By Matt Crowley/The AS Review

Last week the AS Underground Coffeehouse Concert Series returned from its winter slumber and will continue this week with acts from both the east and west coast.

At 8 p.m. on Wednesday, Jan. 20, Your Heart Breaks and Angelo Spencer, both from Olympia, will play the Coffeehouse.  Angelo Spencer will play first, bringing his electric guitar-heavy, often fast-paced music to compliment the softer, harmonic vibes of YHB. Spencer hails from Brittany, France, where he spent most of his life before moving to the Pacific Northwest in 2006.  Since then, he has recorded multiple albums, including a split 7” with fellow French native Tender Forever (whom you may know via her acoustic cover of Justin Timberlake’s “My Love.” Highly recommended).  Most recently, Spencer recorded “Et Les Hauts Sommets,” which is set to be released on K Records in February 2010.

In one of his songs, “Hayfever,” Spencer cranks it to 11, layering screeching, blood-coming-out-of-your-ears guitar riffs over more “traditional” yet overwhelmed rhythm guitar and percussion.  “Hayfever” is uncomfortable and beautiful at the same time, the type of song you would blow out your speakers with just to see how loud it can get.  While it may be the most hyperbolic of Spencer’s songs (more “accurate” examples of his work would be “Fearless Freak” or “Weird Colors”), it perfectly captures the disjointed nature of his music.

Underground Coffeehouse Assistant Coordinator Lora Mednick described Spencer as having a “large sound variety,” noting that “I feel it would appeal to a lot of people because of that variety.”

Your Heart Breaks follows Spencer. YHB, which began in 1999, is a collaboration between of a number of artists not only in the Pacific Northwest, but across the United States as well.  On Wednesday they will be represented by regular Clyde Peterson. Other “regulars” include artists Karl Blau and Steve Moore.

Your Heart Breaks hails from the northwest folk scene that stretches down the east coast of the Puget Sound. Obvious comparisons can be made to artists such as Kimya Dawson (who, by the way, is married to opener Angelo Spencer and contributes to YHB). YHB relies heavily on lyric-heavy songs with light, but not sparse, instrumental accompaniment, but unlike the work of Dawson, feels softer and more harmonic.  It’s hard not to like Peterson’s voice; it isn’t spectacular in any musical sense, yet conveys a sense of calm that makes it surprisingly comforting.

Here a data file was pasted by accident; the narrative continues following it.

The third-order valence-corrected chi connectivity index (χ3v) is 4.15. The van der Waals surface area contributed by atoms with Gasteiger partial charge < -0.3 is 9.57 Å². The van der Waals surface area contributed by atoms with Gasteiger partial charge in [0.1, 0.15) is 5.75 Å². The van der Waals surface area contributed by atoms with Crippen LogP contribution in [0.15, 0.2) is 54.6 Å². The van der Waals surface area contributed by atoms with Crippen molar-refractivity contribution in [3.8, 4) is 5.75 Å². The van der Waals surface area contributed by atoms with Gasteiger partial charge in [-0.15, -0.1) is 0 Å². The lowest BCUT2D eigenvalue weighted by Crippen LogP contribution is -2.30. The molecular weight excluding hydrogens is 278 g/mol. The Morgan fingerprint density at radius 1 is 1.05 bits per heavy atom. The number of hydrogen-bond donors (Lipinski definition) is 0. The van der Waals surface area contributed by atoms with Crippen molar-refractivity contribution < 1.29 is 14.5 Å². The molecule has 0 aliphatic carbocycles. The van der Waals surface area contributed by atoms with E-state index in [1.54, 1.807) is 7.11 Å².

“She really captures people,” Mednick said.

Two days later, at 8 p.m. on Friday, Jan. 22, pop rockers Asobi Seksu will visit the Coffeehouse before heading east to continue their nationwide tour. Asobi Seksu, based out of Brooklyn, is comprised of Yuki Chikudate and James Hanna.  Their most recent studio album, “Hush,” was released in 2009 and was met with rave reviews, including four-star ratings from Mojo and Spin magazine.

While the band certainly sounds like pop rock, Asobi Seksu are heavily influenced by shoegaze and, according to Mednick, have a “strong Japanese flavor.”  Their sound is heavy on the effects (one word: reverb), combining the lightness of Chikudate’s voice and keyboard arrangements with the often heavy drone of Hanna’s guitar backing.

In “Me & Mary,” Chikudate jumps right out of the gate: “Call your name and spinning while I sigh / Drown my eyes at the summer sky,” she sings.  Hanna’s guitar makes way for cymbal crashes and a light keyboard before exploding at the onset of the chorus.  The band’s shoegaze roots are fully evident here and during the bridge, as Chikudate’s voice melts into the hum of the backing instruments. It may not be pure, unadulterated shoegaze (for better examples, check out earlier songs such as “Sooner” and “Strawberries”), but it is loud and catchy and will surely provide a change of pace for the Coffeehouse after Wednesday’s shows.

In addition to the Wednesday and Friday shows, Mednick hinted at a possible Valentine’s Day theme in the works. To learn more about future shows, including popular Bellingham act The Femme Uke, pick up a concert calendar at the Coffeehouse or look for one posted around campus.

As always, the shows are free and open to the public.